Using the MySQL shell:

jayj@~ [527]$ mysqlsh -h mysql57 -u root --session-type=node Creating a Node Session to root@mysql57:33060 Enter password: No default schema selected. Welcome to MySQL Shell 1.0.3 Development Preview Copyright (c) 2016, Oracle and/or its affiliates. All rights reserved. Oracle is a registered trademark of Oracle Corporation and/or its affiliates. Other names may be trademarks of their respective owners. Type 'help', 'h' or '?' for help. Currently in JavaScript mode. Use sql to switch to SQL mode and execute queries. mysql-js> sql Switching to SQL mode... Commands end with ; mysql-sql> show schemas; +--------------------+ | Database | +--------------------+ | information_schema | | mysql | | performance_schema | | sys | +--------------------+ 4 rows in set (0.00 sec) mysql-sql>

Now if I want to run check MySQL 5.5 for something, I can just do this:

jayj@~ [530]$ docker run --name=mysql55 --net=test -e MYSQL_ALLOW_EMPTY_PASSWORD=yes -d mysql/mysql-server:5.5 Unable to find image 'mysql/mysql-server:5.5' locally 5.5: Pulling from mysql/mysql-server a3ed95caeb02: Already exists ffe36b360c6d: Already exists 646f220a8b5d: Pull complete ed65e4fea7ed: Pull complete d34b408b18dd: Pull complete Digest: sha256:12f0b7025d1dc0e7b40fc6c2172106cdf73b8832f2f910ad36d65228d9e4c433 Status: Downloaded newer image for mysql/mysql-server:5.5 6691dd9d42c73f53baf2968bcca92b7f4d26f54bb01d967be475193305affd4f jayj@~ [531]$ mysql -h mysql55 Welcome to the MySQL monitor. Commands end with ; or g. Your MySQL connection id is 1 Server version: 5.5.49 MySQL Community Server (GPL) Copyright (c) 2000, 2016, Oracle and/or its affiliates. All rights reserved. Oracle is a registered trademark of Oracle Corporation and/or its affiliates. Other names may be trademarks of their respective owners. Type 'help;' or 'h' for help. Type 'c' to clear the current input statement. mysql> show schemas; +--------------------+ | Database | +--------------------+ | information_schema | | mysql | | performance_schema | +--------------------+ 3 rows in set (0.00 sec)

or, Percona Server:

jayj@~ [534]$ docker run --name=ps57 --net=test -e MYSQL_ALLOW_EMPTY_PASSWORD=yes -d percona/percona-server:5.7 Unable to find image 'percona/percona-server:5.7' locally 5.7: Pulling from percona/percona-server a3ed95caeb02: Pull complete a07226856d92: Pull complete eee62d87a612: Pull complete 4c6755120a98: Pull complete 10eab0da5972: Pull complete d5159a6502a4: Pull complete e595a1a01d00: Pull complete Digest: sha256:d57f0ce736f5403b1714ff8d1d6b91d5a7ee7271f30222c2bc2c5cad4b4e6950 Status: Downloaded newer image for percona/percona-server:5.7 9db503852747bc1603ab59455124663e8cedf708ac6d992cff9b43e2fbebd167 jayj@~ [537]$ mysql -h ps57 Welcome to the MySQL monitor. Commands end with ; or g. Your MySQL connection id is 2 Server version: 5.7.10-3 Percona Server (GPL), Release 3, Revision 63dafaf Copyright (c) 2000, 2016, Oracle and/or its affiliates. All rights reserved. Oracle is a registered trademark of Oracle Corporation and/or its affiliates. Other names may be trademarks of their respective owners. Type 'help;' or 'h' for help. Type 'c' to clear the current input statement. mysql>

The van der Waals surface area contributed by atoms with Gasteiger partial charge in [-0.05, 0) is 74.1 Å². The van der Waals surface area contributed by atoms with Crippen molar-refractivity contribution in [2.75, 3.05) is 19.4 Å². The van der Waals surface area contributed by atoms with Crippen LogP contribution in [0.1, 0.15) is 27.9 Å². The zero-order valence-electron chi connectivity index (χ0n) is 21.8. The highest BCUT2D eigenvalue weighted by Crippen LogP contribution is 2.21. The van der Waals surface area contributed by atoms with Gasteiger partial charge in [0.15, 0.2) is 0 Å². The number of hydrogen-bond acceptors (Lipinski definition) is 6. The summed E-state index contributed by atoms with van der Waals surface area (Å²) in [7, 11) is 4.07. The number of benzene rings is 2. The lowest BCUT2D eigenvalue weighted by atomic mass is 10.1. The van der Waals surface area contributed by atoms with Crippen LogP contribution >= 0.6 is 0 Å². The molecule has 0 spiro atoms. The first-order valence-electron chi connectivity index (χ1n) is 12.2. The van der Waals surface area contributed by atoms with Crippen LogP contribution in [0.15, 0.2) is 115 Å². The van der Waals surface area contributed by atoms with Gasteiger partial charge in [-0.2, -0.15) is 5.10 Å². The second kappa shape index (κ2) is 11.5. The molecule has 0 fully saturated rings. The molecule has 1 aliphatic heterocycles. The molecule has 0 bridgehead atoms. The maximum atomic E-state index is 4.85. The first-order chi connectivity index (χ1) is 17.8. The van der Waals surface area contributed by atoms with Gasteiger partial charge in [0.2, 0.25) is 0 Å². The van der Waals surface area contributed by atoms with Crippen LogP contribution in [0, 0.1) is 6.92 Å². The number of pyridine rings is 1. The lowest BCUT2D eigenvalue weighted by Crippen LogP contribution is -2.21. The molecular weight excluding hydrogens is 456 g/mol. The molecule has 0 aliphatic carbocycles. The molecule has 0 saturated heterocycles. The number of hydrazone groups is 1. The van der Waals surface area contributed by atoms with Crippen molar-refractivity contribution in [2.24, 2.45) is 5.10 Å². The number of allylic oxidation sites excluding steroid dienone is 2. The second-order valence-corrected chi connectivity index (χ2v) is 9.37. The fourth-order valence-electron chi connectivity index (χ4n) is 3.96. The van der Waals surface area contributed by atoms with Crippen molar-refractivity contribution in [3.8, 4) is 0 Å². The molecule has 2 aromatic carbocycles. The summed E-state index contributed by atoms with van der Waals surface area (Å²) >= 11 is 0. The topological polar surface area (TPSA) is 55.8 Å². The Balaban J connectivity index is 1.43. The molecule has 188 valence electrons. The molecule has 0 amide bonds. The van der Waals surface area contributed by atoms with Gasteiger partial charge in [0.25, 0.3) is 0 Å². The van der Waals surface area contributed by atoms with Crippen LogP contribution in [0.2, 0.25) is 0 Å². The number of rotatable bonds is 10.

So all this is nice – once the images are cached locally, spinning new containers up and down is painless and fast. All this sandbox work is cleanly separated from my workstation OS. There are probably other things I’d want to be able to do with this setup that I haven’t figured out yet (e.g., loading data files, running code to connect to these containers, etc.) – but I’ll figure those out in the future.

Query Rewrite plugin can harm performance

May 10, 2016 - 10:53am